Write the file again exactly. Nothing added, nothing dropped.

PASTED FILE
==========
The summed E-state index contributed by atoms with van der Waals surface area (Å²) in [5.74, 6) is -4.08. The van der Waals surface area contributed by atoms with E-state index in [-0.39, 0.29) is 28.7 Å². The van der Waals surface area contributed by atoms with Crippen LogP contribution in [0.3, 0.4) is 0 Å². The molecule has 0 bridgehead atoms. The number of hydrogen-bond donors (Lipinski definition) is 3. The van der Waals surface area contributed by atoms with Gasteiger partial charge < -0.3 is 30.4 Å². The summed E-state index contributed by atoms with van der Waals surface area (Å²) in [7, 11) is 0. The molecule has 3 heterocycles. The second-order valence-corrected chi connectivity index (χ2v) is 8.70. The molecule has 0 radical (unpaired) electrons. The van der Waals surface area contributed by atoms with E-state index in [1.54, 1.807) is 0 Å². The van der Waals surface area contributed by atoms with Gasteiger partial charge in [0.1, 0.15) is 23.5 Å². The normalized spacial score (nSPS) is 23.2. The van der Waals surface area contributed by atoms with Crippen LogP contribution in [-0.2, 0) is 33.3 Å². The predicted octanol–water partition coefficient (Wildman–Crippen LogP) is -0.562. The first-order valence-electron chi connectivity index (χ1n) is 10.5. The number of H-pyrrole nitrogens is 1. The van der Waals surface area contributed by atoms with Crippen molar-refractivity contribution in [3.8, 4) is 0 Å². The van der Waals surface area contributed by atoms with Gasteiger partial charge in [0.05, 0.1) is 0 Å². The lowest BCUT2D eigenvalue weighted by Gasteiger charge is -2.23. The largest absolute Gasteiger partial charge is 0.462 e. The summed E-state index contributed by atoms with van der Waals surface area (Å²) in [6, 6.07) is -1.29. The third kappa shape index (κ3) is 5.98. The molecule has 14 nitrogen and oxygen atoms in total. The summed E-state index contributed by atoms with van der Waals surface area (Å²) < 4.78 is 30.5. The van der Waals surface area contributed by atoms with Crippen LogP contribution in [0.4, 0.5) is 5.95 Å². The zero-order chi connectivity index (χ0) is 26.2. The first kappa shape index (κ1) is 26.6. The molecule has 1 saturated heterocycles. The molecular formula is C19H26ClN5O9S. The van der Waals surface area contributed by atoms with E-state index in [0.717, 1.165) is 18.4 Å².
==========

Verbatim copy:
The summed E-state index contributed by atoms with van der Waals surface area (Å²) in [5.74, 6) is -4.08. The van der Waals surface area contributed by atoms with E-state index in [-0.39, 0.29) is 28.7 Å². The van der Waals surface area contributed by atoms with Crippen LogP contribution in [0.3, 0.4) is 0 Å². The molecule has 0 bridgehead atoms. The number of hydrogen-bond donors (Lipinski definition) is 3. The van der Waals surface area contributed by atoms with Gasteiger partial charge < -0.3 is 30.4 Å². The summed E-state index contributed by atoms with van der Waals surface area (Å²) in [7, 11) is 0. The molecule has 3 heterocycles. The second-order valence-corrected chi connectivity index (χ2v) is 8.70. The molecule has 0 radical (unpaired) electrons. The van der Waals surface area contributed by atoms with E-state index in [1.54, 1.807) is 0 Å². The van der Waals surface area contributed by atoms with Gasteiger partial charge in [0.1, 0.15) is 23.5 Å². The normalized spacial score (nSPS) is 23.2. The van der Waals surface area contributed by atoms with Crippen LogP contribution in [-0.2, 0) is 33.3 Å². The predicted octanol–water partition coefficient (Wildman–Crippen LogP) is -0.562. The first-order valence-electron chi connectivity index (χ1n) is 10.5. The number of H-pyrrole nitrogens is 1. The van der Waals surface area contributed by atoms with Crippen molar-refractivity contribution in [3.8, 4) is 0 Å². The van der Waals surface area contributed by atoms with Gasteiger partial charge in [0.05, 0.1) is 0 Å². The lowest BCUT2D eigenvalue weighted by Gasteiger charge is -2.23. The largest absolute Gasteiger partial charge is 0.462 e. The summed E-state index contributed by atoms with van der Waals surface area (Å²) in [6, 6.07) is -1.29. The third kappa shape index (κ3) is 5.98. The molecule has 14 nitrogen and oxygen atoms in total. The summed E-state index contributed by atoms with van der Waals surface area (Å²) < 4.78 is 30.5. The van der Waals surface area contributed by atoms with Crippen LogP contribution in [0.4, 0.5) is 5.95 Å². The zero-order chi connectivity index (χ0) is 26.2. The first kappa shape index (κ1) is 26.6. The molecule has 1 saturated heterocycles. The molecular formula is C19H26ClN5O9S. The van der Waals surface area contributed by atoms with E-state index in [0.717, 1.165) is 18.4 Å².